One of the important purposes of this invention is to provide an improved closure or cover in that, when reclosed, the cover will provide an effective seal to keep the contents of the container from being affected by the ambient atmosphere.

It is a related purpose of this invention to provide this seal with a closure that can be manually snapped on and which will then be held on against any tendency to pop open because of air pressure within the container.

It is a further related purpose of this invention to provide such a closure in a design that can incorporate a tear-off strip which will indicate whether or not the container has been initially opened and thus will provide a degree of assurance against premature tampering with the contents of the container.

It is a related purpose of this invention to provide a design which minimizes the risk that the purpose of the tear-off strip can be compromised and thus will minimize the ability of an individual to remove the closure without detaching the tear-off strip.

BRIEF DESCRIPTION

Briefly, one embodiment of this invention is a plastic container with a circular sidewall. The closure that covers the top of the container has an inverted U-shaped rim that fits over the rim of the container sidewall.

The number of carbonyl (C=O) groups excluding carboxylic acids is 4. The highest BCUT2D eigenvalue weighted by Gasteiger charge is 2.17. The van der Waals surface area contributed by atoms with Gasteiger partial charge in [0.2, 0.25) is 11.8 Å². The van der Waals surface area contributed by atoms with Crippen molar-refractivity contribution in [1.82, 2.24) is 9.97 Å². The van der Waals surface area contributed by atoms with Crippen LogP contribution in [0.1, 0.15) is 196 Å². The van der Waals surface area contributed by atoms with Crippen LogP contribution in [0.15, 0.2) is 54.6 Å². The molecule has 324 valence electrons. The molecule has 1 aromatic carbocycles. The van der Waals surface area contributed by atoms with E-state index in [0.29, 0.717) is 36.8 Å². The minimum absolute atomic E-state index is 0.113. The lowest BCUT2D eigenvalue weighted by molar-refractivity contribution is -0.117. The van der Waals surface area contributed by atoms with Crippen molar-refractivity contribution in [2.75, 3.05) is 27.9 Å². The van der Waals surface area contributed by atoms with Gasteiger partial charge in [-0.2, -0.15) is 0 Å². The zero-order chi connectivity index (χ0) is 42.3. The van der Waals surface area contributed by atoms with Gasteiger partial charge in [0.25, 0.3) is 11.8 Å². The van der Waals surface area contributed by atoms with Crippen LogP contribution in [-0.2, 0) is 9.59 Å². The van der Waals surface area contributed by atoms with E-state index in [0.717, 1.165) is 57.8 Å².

The inner leg of the inverted U-shaped rim has an interference fit with the container sidewall so that the plastic cover has a plug fit relationship with the open top of the container. Thus when closure is made, a first sealing zone is provided between the contents of the container and the ambient atmosphere.

At the rim of the container sidewall there is an outwardly extending circumferential ridge which has an interference fit relationship with the outer leg of the inverted U-shaped rim portion of the closure. This provides a second sealing zone and resists any tendency of the closure to be popped off by air under pressure in the container.

In addition, there is an inwardly extending circumferential ridge on the outer leg of the inverted U-shaped closure rim which is positioned to snap over and underlie the outwardly extending ridge on the container sidewall when closure is made. This provides a snap on closure and an interference relationship between the two ridges that further tends to hold the closure on the container against air pressure in the container. Further, this inwardly extending ridge has an interference fit relationship with the outer surface of the container sidewall and thus provides a third sealing zone and further resists any tendency of the closure to pop off.

The container sidewall has an outwardly extending circumferential ledge spaced below the outwardly extending ridge. A circumferential tear-off strip constitutes the lower portion of the outer leg of the inverted U-shaped closure rim. In the closed state, the bottom edge of this tear-off strip abuts against the ledge thereby making it difficult to remove the cover without first removing the tear-off strip. A tab on the tear-off strip permits ready removal of the strip. A weakened vertical line adjacent the tab causes an initial break in the tear-off strip if someone attempts to use the tab to push off the cover without first removing the tear-off strip.